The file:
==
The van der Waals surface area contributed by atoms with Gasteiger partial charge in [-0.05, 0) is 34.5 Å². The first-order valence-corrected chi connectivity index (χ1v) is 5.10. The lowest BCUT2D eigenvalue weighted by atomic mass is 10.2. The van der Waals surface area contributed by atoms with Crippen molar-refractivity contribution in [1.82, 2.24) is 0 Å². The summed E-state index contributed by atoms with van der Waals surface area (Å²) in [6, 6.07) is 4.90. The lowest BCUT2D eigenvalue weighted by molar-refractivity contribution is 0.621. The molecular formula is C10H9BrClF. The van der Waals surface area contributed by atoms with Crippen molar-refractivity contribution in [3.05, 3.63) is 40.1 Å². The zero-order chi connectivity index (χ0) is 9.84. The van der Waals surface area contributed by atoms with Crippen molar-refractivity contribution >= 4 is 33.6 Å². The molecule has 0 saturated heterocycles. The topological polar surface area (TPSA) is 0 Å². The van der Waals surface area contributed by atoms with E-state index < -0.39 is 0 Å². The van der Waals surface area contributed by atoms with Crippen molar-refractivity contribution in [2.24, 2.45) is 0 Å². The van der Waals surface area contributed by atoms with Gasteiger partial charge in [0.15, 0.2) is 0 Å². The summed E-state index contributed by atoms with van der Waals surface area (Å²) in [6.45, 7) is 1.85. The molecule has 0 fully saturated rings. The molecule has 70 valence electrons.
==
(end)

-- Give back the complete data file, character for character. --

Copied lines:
The van der Waals surface area contributed by atoms with Gasteiger partial charge in [-0.05, 0) is 34.5 Å². The first-order valence-corrected chi connectivity index (χ1v) is 5.10. The lowest BCUT2D eigenvalue weighted by atomic mass is 10.2. The van der Waals surface area contributed by atoms with Crippen molar-refractivity contribution in [1.82, 2.24) is 0 Å². The summed E-state index contributed by atoms with van der Waals surface area (Å²) in [6, 6.07) is 4.90. The lowest BCUT2D eigenvalue weighted by molar-refractivity contribution is 0.621. The molecular formula is C10H9BrClF. The van der Waals surface area contributed by atoms with Crippen molar-refractivity contribution in [3.05, 3.63) is 40.1 Å². The zero-order chi connectivity index (χ0) is 9.84. The van der Waals surface area contributed by atoms with Crippen molar-refractivity contribution >= 4 is 33.6 Å². The molecule has 0 saturated heterocycles. The topological polar surface area (TPSA) is 0 Å². The van der Waals surface area contributed by atoms with E-state index < -0.39 is 0 Å². The van der Waals surface area contributed by atoms with Crippen molar-refractivity contribution in [2.24, 2.45) is 0 Å². The van der Waals surface area contributed by atoms with Gasteiger partial charge in [0.15, 0.2) is 0 Å². The summed E-state index contributed by atoms with van der Waals surface area (Å²) in [6.45, 7) is 1.85. The molecule has 0 fully saturated rings. The molecule has 70 valence electrons.